Unfortunately, my wife has had many eye operations for glaucoma over the past 6 years and I had several operations as well and we paid zero for everything, I also have major back issues. We only pay prescription copayments. Here is a link to the article I wrote comparing BCBS Basic to GEHA Standard.

GEHA Standard to BCBS Basic Plan Comparison – 2022

GEHA Standard doesn’t provide any Medicare Part B reimbursement but is much cheaper than BCBS Basic that for us that wasn’t an issue. Our coverage is exceptional and it would take a lot for my wife and I to change.

Fortunately, you can always change back to a standard FEHB plan next open season.


I received several other emails from newsletter subscribers discussing their problems with the new MA plans. Most were concerned with limited facility availability in their area. One indicated he had to travel over a 100-miles to get a procedure done at a plan’s preferred provider.  Others had similar problems to Vicki.

Before changing plans, check out their provider network as I discuss in the article I wrote on this subject. Many still think Medicare is their primary provider when they switch, they are not. With Medicare you can use any facility that accepts Medicare; you generally won’t need pre-authorization for many services.

Before changing to another plan investigate it thoroughly, cost is certainly a factor but nothing is more important than your health. As I and my wife age, our healthcare needs have unfortunately increased dramatically. I’m writing this article after my wife and I tested positive for COVID three days ago. We had all three shots, the last one only 6 months ago!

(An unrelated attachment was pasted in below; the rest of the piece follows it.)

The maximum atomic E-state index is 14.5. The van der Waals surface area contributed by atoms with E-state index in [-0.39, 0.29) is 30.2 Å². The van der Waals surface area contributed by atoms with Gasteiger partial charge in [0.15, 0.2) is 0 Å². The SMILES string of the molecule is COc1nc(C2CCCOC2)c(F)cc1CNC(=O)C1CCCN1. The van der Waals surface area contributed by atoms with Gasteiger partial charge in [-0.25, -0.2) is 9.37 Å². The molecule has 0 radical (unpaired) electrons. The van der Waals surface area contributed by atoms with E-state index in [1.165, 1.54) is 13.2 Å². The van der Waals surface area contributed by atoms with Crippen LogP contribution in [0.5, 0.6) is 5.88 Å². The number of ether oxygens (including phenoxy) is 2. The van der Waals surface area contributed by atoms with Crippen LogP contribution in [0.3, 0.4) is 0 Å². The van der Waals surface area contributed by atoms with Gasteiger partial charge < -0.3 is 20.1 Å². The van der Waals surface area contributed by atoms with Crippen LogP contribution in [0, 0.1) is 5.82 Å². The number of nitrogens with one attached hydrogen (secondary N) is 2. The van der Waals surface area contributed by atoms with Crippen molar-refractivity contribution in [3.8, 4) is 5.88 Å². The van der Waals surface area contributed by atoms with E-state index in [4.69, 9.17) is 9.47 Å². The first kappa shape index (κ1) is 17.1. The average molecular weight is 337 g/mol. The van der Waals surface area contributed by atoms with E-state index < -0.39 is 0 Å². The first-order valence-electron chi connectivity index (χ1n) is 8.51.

The new antiviral Paxlovid was prescribed by our PCP and it is starting to work, however the side effects are a lot to deal with. Mary’s fever was 103.6 last night!

These plans may be cost effective for those who understand their limitations and realize they must use the insurer’s provider network. If things don’t work out to your satisfaction, you can always change back to a traditional FEHB plan next open season.

Prepare for the 2022 FEHB Open Season now.

This past two years we were told many things about COVID that proved not to be true and that sounds much like disinformation today. Yet, the doctors and scientist that warned us about being overly optimistic, potential side effects, questioned the origin of the virus, and supported natural immunity were censored, their social media accounts closed, and many were fired!

In my humble opinion, disinformation is a false premise. COVID is the perfect example. There are many sides to a story and when we stifle other opinions, perspectives, and voices, we close our minds to what might ultimately be the best solution. True scientific inquiry requires listening to all possibilities or we would still be in the dark ages insisting the world is flat.